Before you know it, there’ll be fighting in the streets over jelly beans.

Kathe Skinner has been a Colorado Springs Marriage & Family Therapist for over 20 years with a private practice specializing in couples work.  She and her husband, David, are counting down the months to their 30th anniversary.

copyright 2016, Being Heard, LLC

I ALREADY SAID “SORRY”.

Antarctic penguins on ice - digital artwork

You can make your relationship better by apologizing the right way.  An 18-year-old blogger already gets it and laments that her Boyfriend doesn’t.

The distress inspiring that young woman’s post mirrors what I find doing therapy with older-than-18 couples — neither knows what the other wants, needs, or is saying.  The resulting misunderstanding, frustration, and hurt are the main reasons arguments — fights — happen.

1.  First of all, demonstrate good will.  Starting to apologize means not being defensive, not arguing back or denying your partner’s reality, not attacking, not disappearing.

2.  It’s not (always) about what happened.  Personal experience shows me that my reactions have less to do with what actually happens than with what gets triggered in me when that something happens.  When David drives fast and tailgates it triggers a long-ago feeling of disregard for my (emotional) safety.  True apology happens by understanding the “back story”.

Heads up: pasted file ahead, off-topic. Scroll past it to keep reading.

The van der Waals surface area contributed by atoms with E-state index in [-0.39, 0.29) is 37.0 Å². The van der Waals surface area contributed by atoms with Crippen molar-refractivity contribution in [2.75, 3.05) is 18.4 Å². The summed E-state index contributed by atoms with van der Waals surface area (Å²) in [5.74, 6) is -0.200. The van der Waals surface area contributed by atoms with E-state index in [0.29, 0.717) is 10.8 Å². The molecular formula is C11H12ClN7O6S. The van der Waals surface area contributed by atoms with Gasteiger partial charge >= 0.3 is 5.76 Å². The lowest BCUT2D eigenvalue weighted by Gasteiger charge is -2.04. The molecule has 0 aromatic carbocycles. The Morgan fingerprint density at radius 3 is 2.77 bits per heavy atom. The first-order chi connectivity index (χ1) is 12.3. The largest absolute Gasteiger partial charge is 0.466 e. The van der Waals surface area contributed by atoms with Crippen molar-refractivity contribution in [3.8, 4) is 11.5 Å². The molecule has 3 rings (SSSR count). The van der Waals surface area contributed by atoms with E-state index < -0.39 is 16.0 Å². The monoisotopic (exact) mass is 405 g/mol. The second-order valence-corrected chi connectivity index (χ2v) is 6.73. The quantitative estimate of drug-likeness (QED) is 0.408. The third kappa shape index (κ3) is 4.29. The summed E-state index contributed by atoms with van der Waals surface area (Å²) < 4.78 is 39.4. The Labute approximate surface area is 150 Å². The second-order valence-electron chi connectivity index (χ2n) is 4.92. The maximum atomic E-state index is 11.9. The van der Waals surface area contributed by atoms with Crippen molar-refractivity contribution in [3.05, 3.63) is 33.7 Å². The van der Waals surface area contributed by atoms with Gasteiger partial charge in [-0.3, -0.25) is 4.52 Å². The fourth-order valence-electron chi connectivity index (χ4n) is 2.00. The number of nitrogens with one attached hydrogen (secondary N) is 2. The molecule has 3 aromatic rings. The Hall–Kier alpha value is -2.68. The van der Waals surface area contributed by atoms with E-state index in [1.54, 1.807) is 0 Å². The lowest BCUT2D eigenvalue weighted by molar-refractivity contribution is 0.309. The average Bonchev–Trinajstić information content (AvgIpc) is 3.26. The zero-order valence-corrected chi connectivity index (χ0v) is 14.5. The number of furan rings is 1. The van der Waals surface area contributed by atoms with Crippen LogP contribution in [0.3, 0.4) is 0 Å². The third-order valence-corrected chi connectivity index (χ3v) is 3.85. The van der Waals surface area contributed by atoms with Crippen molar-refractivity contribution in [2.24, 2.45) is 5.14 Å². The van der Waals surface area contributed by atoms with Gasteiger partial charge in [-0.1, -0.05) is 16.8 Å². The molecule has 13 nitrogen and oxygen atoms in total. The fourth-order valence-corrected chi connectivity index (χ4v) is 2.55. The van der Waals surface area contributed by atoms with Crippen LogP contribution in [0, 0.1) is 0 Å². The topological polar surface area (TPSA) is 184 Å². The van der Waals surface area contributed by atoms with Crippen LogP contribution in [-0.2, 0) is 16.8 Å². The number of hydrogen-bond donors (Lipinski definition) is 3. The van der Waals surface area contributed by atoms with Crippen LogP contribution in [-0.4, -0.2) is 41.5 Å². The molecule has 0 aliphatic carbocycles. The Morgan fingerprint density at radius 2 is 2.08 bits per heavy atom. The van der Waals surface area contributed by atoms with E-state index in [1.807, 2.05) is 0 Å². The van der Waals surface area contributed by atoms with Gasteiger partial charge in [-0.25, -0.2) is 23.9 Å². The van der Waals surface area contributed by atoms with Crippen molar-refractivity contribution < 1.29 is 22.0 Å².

3.  Refocus attention away from yourself.  After all, apology is about your partner’s hurt, not yours.  “You’re not the only one who’s hurting” or “You think that’s bad . . .” or “What about me?” may have merit later, but in the moment are fighting words, not caring ones.

4.  Be sincere.  There’s nothing worse than making amends as a way of pacifying your partner, or when you really don’t believe you should have to.  The upshot is that you’ll continue to behave in a way that makes your partner crazy, proving your initial apology was insincere. Before long, no amends you make are believed.

5. Put action to an apology only when you understand what’s meaningful to your partner. Don’t know?  Both of you can benefit from Gary Chapman’s The 5 Love Languages.   For example, a woman might disdain getting flowers as an apology because she sees it as impersonal, and thus meaningless.  Meantime, her partner moans that she doesn’t get that it took effort, time, and money to get those flowers.

Your partner isn’t you; apologizing your way is likely to fuel more hurt; we’ve all been stuck in that vicious cycle.  Apologizing by putting yourself aside for the moment benefits your partner, thus the relationship.  Knowing what that looks like shows good will, kindness, thoughtfulness, and love.  Funny, you’ll find your partner doing the same for you.

Find Kathe Skinner in Colorado Springs where she specializes working with couples.  With husband David, Kathe also teaches a Secular Couple Communication Workshop.  Find out more! 

copyright, 2015 Being Heard, LLC